There is no creating games without working with tight deadlines. But every now and then you have to cope with some really REALLY devilishly tight deadlines. So what if you had to do everything from scratch to finish with a group of just 4 people and in no more than 48 hours? How would it be to produce all of the music and sound effects featured in such a project in the same time period? Former Critical Studio’s artist Erica Milhomem, programmer Caio Cesar Lima, game designer Mark Venturelli, and me banded together as Team Snail, and just recently found out.
Before knowing the theme of this year’s Indie Speed Run competition, only revealed to you the moment you activate your personal 48-hour countdown, we had already decided for ourselves, that our game would be both a shooter and a rhythmic game, besides featuring dinosaurs. Yes, that actually does make sense! We simply wanted to work on something we had never done before. (alright, we had a dino on Dungeonland, but just that!)
We hit the countdown button, and there it was… Theme: Cybernetic, Element: Vines. So a rhythmic shooter in a world of cybernetics, dinosaurs, and vines. Now that sounds like an indie game!
Since we quickly ditched the idea of working with rhythm, it became much easier to think about the music and sfx. At first we had no idea about how the mood or setting would be, but I thought to myself, that having dinos meant that there had to be some kind of tribal drums. I started laying out a few African percussion loops to get things going and soon came up with an unexpected funky guitar riff. At that point it was already clear that the game would be sci-fi, so the music sounded totally out of place. But instead of trying to come up with a new approach, how about pulling things toward the music? The concept art was still in its beginning, since our artist had to leave earlier on the first day, so there was still time to think about its direction.
In the morning of the next day, I was sure that we could join sci-fi-ness and funky guitars by making the game feel like a cheesy 70’s space-adventure movie. This only crossed my mind after having the idea, that the enemies could play some big band brass falls in the tune of the music every time they were killed, sounding like the POW!s and SMACK!s in the classic Batman series.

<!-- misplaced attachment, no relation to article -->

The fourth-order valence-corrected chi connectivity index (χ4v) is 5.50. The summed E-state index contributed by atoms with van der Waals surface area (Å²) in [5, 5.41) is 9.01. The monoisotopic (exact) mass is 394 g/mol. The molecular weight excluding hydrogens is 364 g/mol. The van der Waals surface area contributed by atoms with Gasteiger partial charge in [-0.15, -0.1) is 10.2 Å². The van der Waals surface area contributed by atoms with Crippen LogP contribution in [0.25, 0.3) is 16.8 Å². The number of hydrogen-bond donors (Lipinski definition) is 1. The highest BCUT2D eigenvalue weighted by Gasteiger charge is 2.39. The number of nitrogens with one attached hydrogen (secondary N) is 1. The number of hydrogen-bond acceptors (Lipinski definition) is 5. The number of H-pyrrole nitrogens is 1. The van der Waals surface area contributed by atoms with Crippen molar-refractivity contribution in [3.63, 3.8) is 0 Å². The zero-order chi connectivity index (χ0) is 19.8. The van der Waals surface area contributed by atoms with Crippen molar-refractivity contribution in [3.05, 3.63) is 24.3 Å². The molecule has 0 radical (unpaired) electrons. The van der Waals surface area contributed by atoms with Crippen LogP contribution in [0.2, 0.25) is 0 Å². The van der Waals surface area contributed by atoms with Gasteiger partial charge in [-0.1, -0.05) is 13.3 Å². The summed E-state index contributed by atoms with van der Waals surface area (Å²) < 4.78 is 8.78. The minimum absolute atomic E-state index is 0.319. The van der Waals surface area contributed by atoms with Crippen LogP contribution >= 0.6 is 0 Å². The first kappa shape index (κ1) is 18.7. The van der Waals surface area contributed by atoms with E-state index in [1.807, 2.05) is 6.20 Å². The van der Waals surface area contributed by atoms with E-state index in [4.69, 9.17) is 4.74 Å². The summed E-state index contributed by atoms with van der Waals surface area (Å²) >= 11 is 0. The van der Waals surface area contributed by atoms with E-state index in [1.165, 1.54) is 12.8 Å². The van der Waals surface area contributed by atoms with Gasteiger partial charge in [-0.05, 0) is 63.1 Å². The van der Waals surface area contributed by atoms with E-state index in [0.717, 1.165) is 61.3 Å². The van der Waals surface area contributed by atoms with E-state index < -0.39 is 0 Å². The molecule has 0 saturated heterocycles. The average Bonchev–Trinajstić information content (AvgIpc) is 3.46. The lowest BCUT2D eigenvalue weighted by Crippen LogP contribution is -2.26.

From this moment on everything went really smoothly. I had to produce 2 songs, one for the menu and one as bgm, and 12 sounds, the most repetitive ones having 3-6 variations, making up a total of 38 sfx. I left the funky guitar song aside, and started working on a new one which would take up almost all of my time of the second day. Before having to spend too many hours on it, I took a drum and percussion sequence from an old song I never finished, and refurbished it so as to work in my new song. Hey, it’s only 48 hours! 🙂
The last few hours of that day were very productive, and I managed to produce most of the sounds, especially the most important and complicated ones like weapon shots, special skills and pickups.
By the next day, everything was already coming to an end, and we had to race the clock in order to implement all art and audio, build the project and upload it to the website before 4 pm. Especially mixing was a problem, because our programmer had to create a little tool, so that I wouldn’t lose time going through code lines by myself. Until then I had some minutes to finish the few remaining sounds, and the funky song I started out with, which became the menu theme of the game.
In the end, we were doing the finishing touches literally 5 minutes before the countdown had reached 0, but apart from a few cool features, we thankfully managed to get everything into the game without breaking it. And thus, Dinomancer: Ghost in the Eggshell was born!
We’d love it, if you’d try it out sometime! Feel free to grab it at the following link: http://www.escapistmagazine.com/content/indie-speed-run/?game=501
Until the next post, have a nice week!